The Old Market, Hove: Thursday, February 16 2012

Almost 20 years on, it’s not hard to imagine what Simon Munnery’s most famous creation – Alan Parker Urban Warrior – would make of this show.

Parker, the hilarious, half-baked revolutionary who spat out slogans that would make even a professional Socialist Worker protester blush (‘The Birmingham Six are free, but when will the rest of Birmingham be free?’), would no doubt naively say this rambling mash-up of comedic styles was little more than arty middle class tosh.

This set, named after the doomed British airship that crashed on it’s maiden voyage in 1930, is undoubtedly shambolic, wilfully devoid of structure and at times downright bizarre. But It’s also, for the large part, hilarious.

It’s starts a little shaky, though, with the “punk rock opera” about the aforementioned airship, which is nothing more than a deliberately, poorly played, three chord missive with odd-ball lyrics.

Ignoring any pretence of a link, Munnery then began a more conventional routine about living in Bedford (“It’s for people who think Luton is a bit la dee da”) before abruptly stopping, shouting “monologue”, and becoming Sherlock Holmes to spectacularly pick apart the sleuth’s reputation with razor-sharp wit and beguiling language.

From then on, it got more weird and more wonderful.

A cardboard cut-out puppet show featured the brilliantly absurd conversations of two criminals crucified alongside Jesus, a poem about London has rightly been compared to a more demented John Cooper Clark, while a second irony-laced, misogynistic monologue from a seedy lecturer had the most laugh-out loud-lines of the night.

With the exception of some hackneyed anti-Daily Mail rants, this was a whirlwind hour of unapologetically, creative cleverness and eccentric, left-field whimsy. 

Munnery might miss the mark on occasions, but his best bits are very big hits.

Live Review: Munich and Black Black Hills

6 Feb

 

Prince Albert, Friday January 27, 2012

The week-long Sea Monsters festival aims to showcase of the cream of Brighton’s musical crop and day five didn’t disappoint.

At a sold-out and sweltering Prince Albert, Black Black Hills – formerly known around these parts as Pope Joan –  wasted little time in showing why Radio One was sniffing around last year’s single ‘A Drowning’.

Their captivating set of bass-heavy, dramatic doom-pop showed both ambition and skill.

Flanked by two sets of keys and synths, the enigmatic and lively singer Samuel Aaron orchestrated proceedings from the front as ‘Evelyn’ took the theatrical nous of early Echo and the Bunnymen and gave it a sinister and eerie underbelly.

They are at their best, however, towards the end of the set when they let rip and become more unhinged with some wild Nick Cave-esque preaching, brooding bass and scything keys that send shivers down the spine. It’s sinister yet sassy, arty yet accessible.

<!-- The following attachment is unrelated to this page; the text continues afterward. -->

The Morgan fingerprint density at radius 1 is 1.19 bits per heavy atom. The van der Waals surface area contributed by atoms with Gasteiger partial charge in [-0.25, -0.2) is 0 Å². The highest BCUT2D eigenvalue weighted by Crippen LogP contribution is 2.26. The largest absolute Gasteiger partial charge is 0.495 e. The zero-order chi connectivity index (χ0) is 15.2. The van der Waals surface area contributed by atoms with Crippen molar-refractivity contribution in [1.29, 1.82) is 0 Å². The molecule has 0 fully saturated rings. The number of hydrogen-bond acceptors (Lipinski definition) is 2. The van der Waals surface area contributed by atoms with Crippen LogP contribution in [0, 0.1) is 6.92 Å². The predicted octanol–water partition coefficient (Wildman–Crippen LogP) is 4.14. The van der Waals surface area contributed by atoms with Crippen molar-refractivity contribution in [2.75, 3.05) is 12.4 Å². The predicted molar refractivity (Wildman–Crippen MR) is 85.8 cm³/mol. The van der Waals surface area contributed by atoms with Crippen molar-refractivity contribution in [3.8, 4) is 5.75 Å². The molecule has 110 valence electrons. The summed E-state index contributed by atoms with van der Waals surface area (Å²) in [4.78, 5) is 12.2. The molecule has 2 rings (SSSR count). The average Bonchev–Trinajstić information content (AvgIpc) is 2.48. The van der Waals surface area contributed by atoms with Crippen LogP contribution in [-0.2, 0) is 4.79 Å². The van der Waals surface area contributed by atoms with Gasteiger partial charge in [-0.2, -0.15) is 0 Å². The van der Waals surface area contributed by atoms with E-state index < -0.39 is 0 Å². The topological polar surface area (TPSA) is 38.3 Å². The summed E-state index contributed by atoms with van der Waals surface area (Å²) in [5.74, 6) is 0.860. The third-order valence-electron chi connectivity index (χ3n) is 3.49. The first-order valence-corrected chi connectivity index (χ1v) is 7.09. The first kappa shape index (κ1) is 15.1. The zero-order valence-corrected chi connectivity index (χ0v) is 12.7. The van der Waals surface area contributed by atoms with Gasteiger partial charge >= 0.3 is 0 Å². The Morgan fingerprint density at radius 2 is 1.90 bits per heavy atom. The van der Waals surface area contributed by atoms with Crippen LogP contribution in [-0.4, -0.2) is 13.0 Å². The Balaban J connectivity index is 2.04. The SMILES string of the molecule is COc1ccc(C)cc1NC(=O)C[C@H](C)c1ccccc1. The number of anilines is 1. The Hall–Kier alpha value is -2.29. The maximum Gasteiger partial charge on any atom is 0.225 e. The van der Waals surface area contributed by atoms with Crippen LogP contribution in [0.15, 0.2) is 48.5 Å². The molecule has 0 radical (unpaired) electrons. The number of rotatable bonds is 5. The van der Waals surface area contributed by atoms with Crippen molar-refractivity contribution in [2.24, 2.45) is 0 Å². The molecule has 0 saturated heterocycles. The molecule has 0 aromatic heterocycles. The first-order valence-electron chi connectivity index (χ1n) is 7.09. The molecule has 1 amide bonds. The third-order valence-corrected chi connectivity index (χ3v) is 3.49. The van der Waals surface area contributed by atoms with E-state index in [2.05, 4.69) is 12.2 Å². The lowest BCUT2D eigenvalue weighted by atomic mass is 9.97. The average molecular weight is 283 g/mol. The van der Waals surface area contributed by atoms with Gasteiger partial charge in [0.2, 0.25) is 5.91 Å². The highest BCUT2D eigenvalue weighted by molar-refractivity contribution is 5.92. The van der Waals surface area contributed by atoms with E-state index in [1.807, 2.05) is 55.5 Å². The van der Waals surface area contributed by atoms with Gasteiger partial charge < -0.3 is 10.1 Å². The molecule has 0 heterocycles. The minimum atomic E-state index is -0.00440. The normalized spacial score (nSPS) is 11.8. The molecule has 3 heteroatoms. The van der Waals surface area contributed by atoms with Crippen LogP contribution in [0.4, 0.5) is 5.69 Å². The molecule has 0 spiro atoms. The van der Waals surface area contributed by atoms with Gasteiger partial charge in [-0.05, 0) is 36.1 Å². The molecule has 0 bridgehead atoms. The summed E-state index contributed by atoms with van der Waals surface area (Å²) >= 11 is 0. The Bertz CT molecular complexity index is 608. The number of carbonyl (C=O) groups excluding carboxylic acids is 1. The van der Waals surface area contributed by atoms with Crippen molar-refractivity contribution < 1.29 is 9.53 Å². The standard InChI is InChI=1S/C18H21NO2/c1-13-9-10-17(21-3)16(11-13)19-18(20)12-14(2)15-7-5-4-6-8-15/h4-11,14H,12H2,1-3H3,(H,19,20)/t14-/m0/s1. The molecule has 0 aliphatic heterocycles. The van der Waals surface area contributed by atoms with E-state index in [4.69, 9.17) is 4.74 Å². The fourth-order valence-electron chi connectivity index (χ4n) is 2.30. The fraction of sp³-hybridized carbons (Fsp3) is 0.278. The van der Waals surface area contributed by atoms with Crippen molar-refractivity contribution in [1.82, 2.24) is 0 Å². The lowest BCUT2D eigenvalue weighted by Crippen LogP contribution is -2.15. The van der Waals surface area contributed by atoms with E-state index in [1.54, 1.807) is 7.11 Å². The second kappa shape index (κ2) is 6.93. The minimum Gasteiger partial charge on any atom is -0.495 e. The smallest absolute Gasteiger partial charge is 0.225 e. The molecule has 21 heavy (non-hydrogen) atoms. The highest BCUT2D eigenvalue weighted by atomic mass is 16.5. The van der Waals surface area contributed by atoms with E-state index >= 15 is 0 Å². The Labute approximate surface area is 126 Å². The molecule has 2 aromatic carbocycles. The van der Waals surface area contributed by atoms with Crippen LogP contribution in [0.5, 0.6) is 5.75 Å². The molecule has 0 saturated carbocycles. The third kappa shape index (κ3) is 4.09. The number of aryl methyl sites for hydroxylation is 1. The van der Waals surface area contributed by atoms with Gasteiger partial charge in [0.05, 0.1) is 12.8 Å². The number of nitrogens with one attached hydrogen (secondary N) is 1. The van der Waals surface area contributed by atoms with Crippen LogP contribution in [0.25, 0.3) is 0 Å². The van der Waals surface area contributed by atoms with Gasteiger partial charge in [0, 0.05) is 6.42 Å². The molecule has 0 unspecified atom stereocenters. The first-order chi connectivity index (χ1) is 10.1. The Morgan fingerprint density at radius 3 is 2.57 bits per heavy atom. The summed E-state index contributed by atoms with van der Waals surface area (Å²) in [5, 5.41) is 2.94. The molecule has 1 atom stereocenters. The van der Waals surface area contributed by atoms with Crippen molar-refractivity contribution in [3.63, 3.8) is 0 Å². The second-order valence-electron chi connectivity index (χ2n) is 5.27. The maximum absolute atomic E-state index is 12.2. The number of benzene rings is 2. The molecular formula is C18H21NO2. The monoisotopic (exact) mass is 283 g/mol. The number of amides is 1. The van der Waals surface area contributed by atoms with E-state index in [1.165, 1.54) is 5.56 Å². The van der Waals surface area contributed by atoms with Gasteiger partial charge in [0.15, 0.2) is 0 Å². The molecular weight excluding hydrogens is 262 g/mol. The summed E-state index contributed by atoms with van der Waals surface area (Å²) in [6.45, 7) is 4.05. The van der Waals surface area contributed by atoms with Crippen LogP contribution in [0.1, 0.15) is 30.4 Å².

Headliners Munich might not have Black Black Hill’s creative originality, but what they do have is an abundance of soaring stadium-sized anthems.

Some might say that epic indie has been done to death, but few have done it this well.

The likes of ‘Just Like You’ are instantly addictive shout-alongs, which would equally be at home as an indie-disco floor-filler or the euphoric backing track to goal of the month on Match of Day.

Despite the heat, singer Stuart Slade refused to tame his live-wire routine as their swaggering set climaxed with ‘St Louis’, a track so contagious you were still humming it on the walk home.

These two bands might have very different styles, but their performances had the same outcome: They both nailed it.

Live Review: Francois and the Atlas Mountains

6 Feb

Green Door Store, Thursday, January 26 2012

Forget the club night anthems of Daft Punk or the gleaming disco pop of Air, Francois and the Atlas Mountains are about to become your favourite French band.

Not only do they have a charming album (E Volo Love) which is packed with sweet melodies, bilingual vocals and afropop rhythms, but they also put on a jaw-dropping experimental live show that leaves you thinking ‘where the bloody hell did that come from?’

This show, part of the annual Vive la France shindig, started off true to form as the jaunty yet gentle Les Plus Beaux skipped along with carefree abandon and featured some cute, co-ordinated hand gestures.

So it was a bit of a shock when Edge Of Town made it clear things were going to get far more lively than their laidback recorded offerings would suggest.

Seemingly propelled by an unexpectedly powerful bassline and frantic percussion, singer Francois flitted from languid cool to body-shaking escapism as the layers were expertly piled-on and the volume soared.

Next, The Pastels-influenced City Kiss was no longer a hazy, fey affair, but a majestic, head-bobbing belter, with added flurries of left-field beats and bravado.

From then on it was a free for all. While they didn’t go as far as to make their delicate songs unrecognisable, they frequently built them up with electronic wizardry, vocal gymnastics and a compelling concoction of wonky rhythms, multiple patterns of percussion and scintillating basslines.

As they bowed out with a riotous, loop-heavy, floor-filler, it was the clear that if surprise is a key element of attack, then Francois and the Atlas mountains are about to become all-conquering